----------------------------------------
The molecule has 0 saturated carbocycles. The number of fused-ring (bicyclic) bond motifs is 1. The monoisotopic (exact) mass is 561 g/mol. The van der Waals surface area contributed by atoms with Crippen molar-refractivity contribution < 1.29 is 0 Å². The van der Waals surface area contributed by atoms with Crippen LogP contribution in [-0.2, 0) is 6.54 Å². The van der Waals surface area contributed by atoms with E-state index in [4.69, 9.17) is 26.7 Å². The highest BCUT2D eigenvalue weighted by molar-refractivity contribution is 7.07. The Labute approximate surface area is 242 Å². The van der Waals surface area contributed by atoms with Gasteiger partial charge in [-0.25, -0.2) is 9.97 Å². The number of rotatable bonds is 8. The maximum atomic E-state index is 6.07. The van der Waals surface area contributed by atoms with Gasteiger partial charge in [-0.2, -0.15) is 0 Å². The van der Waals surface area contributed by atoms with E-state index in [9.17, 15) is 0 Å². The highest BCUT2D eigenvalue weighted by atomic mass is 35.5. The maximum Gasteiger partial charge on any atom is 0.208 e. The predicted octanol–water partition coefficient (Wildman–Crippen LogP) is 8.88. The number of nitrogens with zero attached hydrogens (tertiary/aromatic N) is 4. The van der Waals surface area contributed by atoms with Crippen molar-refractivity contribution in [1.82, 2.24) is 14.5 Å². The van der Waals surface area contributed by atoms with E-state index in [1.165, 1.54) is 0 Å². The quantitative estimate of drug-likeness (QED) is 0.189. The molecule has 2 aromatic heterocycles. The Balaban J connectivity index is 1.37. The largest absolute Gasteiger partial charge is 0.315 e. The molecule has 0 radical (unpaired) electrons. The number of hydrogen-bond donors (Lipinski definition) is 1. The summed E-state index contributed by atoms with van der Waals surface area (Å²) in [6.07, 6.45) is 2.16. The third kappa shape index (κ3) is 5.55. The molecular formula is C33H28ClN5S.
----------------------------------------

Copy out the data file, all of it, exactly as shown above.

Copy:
The molecule has 0 saturated carbocycles. The number of fused-ring (bicyclic) bond motifs is 1. The monoisotopic (exact) mass is 561 g/mol. The van der Waals surface area contributed by atoms with Crippen molar-refractivity contribution < 1.29 is 0 Å². The van der Waals surface area contributed by atoms with Crippen LogP contribution in [-0.2, 0) is 6.54 Å². The van der Waals surface area contributed by atoms with E-state index in [4.69, 9.17) is 26.7 Å². The highest BCUT2D eigenvalue weighted by molar-refractivity contribution is 7.07. The Labute approximate surface area is 242 Å². The van der Waals surface area contributed by atoms with Gasteiger partial charge in [-0.25, -0.2) is 9.97 Å². The number of rotatable bonds is 8. The maximum atomic E-state index is 6.07. The van der Waals surface area contributed by atoms with Gasteiger partial charge in [-0.2, -0.15) is 0 Å². The van der Waals surface area contributed by atoms with E-state index in [9.17, 15) is 0 Å². The highest BCUT2D eigenvalue weighted by atomic mass is 35.5. The maximum Gasteiger partial charge on any atom is 0.208 e. The predicted octanol–water partition coefficient (Wildman–Crippen LogP) is 8.88. The number of nitrogens with zero attached hydrogens (tertiary/aromatic N) is 4. The van der Waals surface area contributed by atoms with Crippen molar-refractivity contribution in [1.82, 2.24) is 14.5 Å². The van der Waals surface area contributed by atoms with E-state index in [1.165, 1.54) is 0 Å². The quantitative estimate of drug-likeness (QED) is 0.189. The molecule has 2 aromatic heterocycles. The Balaban J connectivity index is 1.37. The largest absolute Gasteiger partial charge is 0.315 e. The molecule has 0 radical (unpaired) electrons. The number of hydrogen-bond donors (Lipinski definition) is 1. The summed E-state index contributed by atoms with van der Waals surface area (Å²) in [6.07, 6.45) is 2.16. The third kappa shape index (κ3) is 5.55. The molecular formula is C33H28ClN5S.